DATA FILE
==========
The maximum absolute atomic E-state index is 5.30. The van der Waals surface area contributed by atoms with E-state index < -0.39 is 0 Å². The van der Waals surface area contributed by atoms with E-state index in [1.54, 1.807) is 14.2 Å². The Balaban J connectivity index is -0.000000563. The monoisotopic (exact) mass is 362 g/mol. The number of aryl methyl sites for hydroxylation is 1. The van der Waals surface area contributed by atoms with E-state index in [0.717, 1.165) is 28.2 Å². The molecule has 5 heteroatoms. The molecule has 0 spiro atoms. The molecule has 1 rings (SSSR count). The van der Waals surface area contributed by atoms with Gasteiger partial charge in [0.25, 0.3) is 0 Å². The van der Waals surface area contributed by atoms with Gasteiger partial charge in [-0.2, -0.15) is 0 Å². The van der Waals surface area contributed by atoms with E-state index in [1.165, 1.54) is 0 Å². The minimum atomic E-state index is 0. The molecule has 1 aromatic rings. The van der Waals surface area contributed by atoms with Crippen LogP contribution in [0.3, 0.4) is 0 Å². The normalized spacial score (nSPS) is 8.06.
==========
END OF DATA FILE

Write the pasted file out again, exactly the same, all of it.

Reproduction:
The maximum absolute atomic E-state index is 5.30. The van der Waals surface area contributed by atoms with E-state index < -0.39 is 0 Å². The van der Waals surface area contributed by atoms with E-state index in [1.54, 1.807) is 14.2 Å². The Balaban J connectivity index is -0.000000563. The monoisotopic (exact) mass is 362 g/mol. The number of aryl methyl sites for hydroxylation is 1. The van der Waals surface area contributed by atoms with E-state index in [0.717, 1.165) is 28.2 Å². The molecule has 5 heteroatoms. The molecule has 0 spiro atoms. The molecule has 1 rings (SSSR count). The van der Waals surface area contributed by atoms with Gasteiger partial charge in [0.25, 0.3) is 0 Å². The van der Waals surface area contributed by atoms with Gasteiger partial charge in [-0.2, -0.15) is 0 Å². The van der Waals surface area contributed by atoms with E-state index in [1.165, 1.54) is 0 Å². The minimum atomic E-state index is 0. The molecule has 1 aromatic rings. The van der Waals surface area contributed by atoms with Crippen LogP contribution in [0.3, 0.4) is 0 Å². The normalized spacial score (nSPS) is 8.06.